By RICARDO WELLS
Tribune Staff Reporter
OPPOSITION Leader Philip “Brave” Davis yesterday slammed civil society for its silence over the Frank Smith bribery and extortion trial, suggesting a double standard existed for the Free National Movement administration.
Mr Davis said the Progressive Liberal Party is “mulling over” plans to extend its boycott of both the lower and upper chambers.
“You don’t have any independence, there is no outrage from civil society,” he said in an interview with The Tribune.
“If this was the PLP they would be all over it. Where there is a clear finding that the streams of justice are being contaminated and infested with political interference. You had a witness who talked about being pressured, talked about giving evidence against her will. There was clear evidence she was awarded a contract for $2m less than two weeks before going in the witness box.
“There are no independent voices that can speak to that? The Bar Association has said nothing.
“This woman was so vulnerable. How could the AG’s office have asked about (the PHA contract), and they skip the story?”
The Tribune has reached out to several prominent lawyers for comment on Chief Magistrate Joyann Ferguson-Pratt's ruling, which cited “egregious” conduct in connection with Mr Smith’s trial.
Yesterday, Mr Davis said the members of the opposition were awaiting the government’s response to their complaints, insisting they wanted their concerns about their perceived assaults on democracy taken seriously.
The party last week staged walkouts at both the House of Assembly and Senate in protest of “tyrannical attitudes” in government, whom it claimed were determined to use prosecutorial powers of the Crown to target PLPs.
The move has drawn criticisms from several government officials including Attorney General Carl Bethel who has attacked the PLP’s position on at least two occasions in recent days.
Mr Davis yesterday took issue with the government’s continued action against the PLP, calling for greater outrage from societal groups and general public over the government’s handling of cases involving PLP members.
“It’s in peril and there seems to be no outrage over what is happening,” Mr Davis told The Tribune.
Referring specifically to major revelations that came out of the Frank Smith case, he questioned why a government so pressed on attacking corruption has done so little to investigate the corrupt actions highlighted through the case.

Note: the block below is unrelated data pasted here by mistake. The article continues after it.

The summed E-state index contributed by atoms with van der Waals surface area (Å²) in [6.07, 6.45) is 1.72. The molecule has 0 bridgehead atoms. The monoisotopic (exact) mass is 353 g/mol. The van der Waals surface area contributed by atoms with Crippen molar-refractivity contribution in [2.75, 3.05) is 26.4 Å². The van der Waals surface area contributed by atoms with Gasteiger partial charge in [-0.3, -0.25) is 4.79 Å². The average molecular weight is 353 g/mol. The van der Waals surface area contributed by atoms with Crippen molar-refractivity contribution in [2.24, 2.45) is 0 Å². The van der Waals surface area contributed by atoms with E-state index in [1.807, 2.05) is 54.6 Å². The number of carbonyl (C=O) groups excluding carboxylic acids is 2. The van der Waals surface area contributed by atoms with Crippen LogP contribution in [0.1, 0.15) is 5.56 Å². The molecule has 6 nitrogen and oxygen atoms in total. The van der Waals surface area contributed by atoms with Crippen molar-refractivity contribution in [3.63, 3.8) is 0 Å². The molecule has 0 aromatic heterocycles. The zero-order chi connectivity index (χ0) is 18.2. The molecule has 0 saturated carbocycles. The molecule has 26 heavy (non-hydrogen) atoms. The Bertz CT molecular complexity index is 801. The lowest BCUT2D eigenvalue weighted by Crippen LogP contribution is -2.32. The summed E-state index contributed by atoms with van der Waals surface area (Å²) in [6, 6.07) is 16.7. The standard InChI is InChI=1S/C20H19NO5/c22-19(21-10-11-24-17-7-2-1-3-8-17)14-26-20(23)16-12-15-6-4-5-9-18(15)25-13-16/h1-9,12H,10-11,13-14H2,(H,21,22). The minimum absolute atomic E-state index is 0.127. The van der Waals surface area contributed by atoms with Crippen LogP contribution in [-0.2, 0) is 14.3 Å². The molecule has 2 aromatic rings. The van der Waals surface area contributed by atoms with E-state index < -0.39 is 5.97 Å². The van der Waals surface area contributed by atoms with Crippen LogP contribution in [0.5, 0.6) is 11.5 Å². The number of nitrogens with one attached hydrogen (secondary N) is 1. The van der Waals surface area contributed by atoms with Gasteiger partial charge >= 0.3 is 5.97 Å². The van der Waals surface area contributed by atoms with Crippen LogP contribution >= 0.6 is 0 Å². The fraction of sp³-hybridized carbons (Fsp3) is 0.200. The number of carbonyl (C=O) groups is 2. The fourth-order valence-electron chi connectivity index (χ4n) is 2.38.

“We would expect they would at least launch an investigation into why the phone records were doctored,” he said. “I mean it’s indefensible.”
“A witness was given a $2m contract days before she goes in the witness box. There should at least be some response and there is nothing.”
He added: “… The Shane Gibson case is worse, they put a gag order on it but it’s worse. It makes Frank’s case seem insignificant, it’s really troubling.”
Mr Davis further claimed that the actions of the FNM have shattered the confidence the Bahamian people had in the administration of justice in the country.
He said throughout the country currently, persons are questioning the validity of the cases against many, if not all, of the inmates at the Department of Correctional Services.
“… People are talking about it because that innocent man from over the hill may be in prison now, and his parents have been claiming that this has been happening to them and were unable to uncover the smoking gun,” Mr Davis said.
“How can you have confidence?”
When asked if his comments should be viewed as an indictment against law enforcement agencies, Mr Davis said his commentary had more to do with the persons in positions of authority who were allowing themselves to be manipulated.
“I don’t know if the force is strong enough to stand up to the political electorate and it does not appear to be that way,” Mr Davis asserted.
“People are honestly getting angry.
“People are anxious to see what the government is going to do.
“Is Sands going to resign? Is Dames going to resign? Their own members are now raising this question of them applying rules of the Westminster system selectively.”
Mr Davis implored the Minnis administration to do all necessary to restore confidence in the judiciary.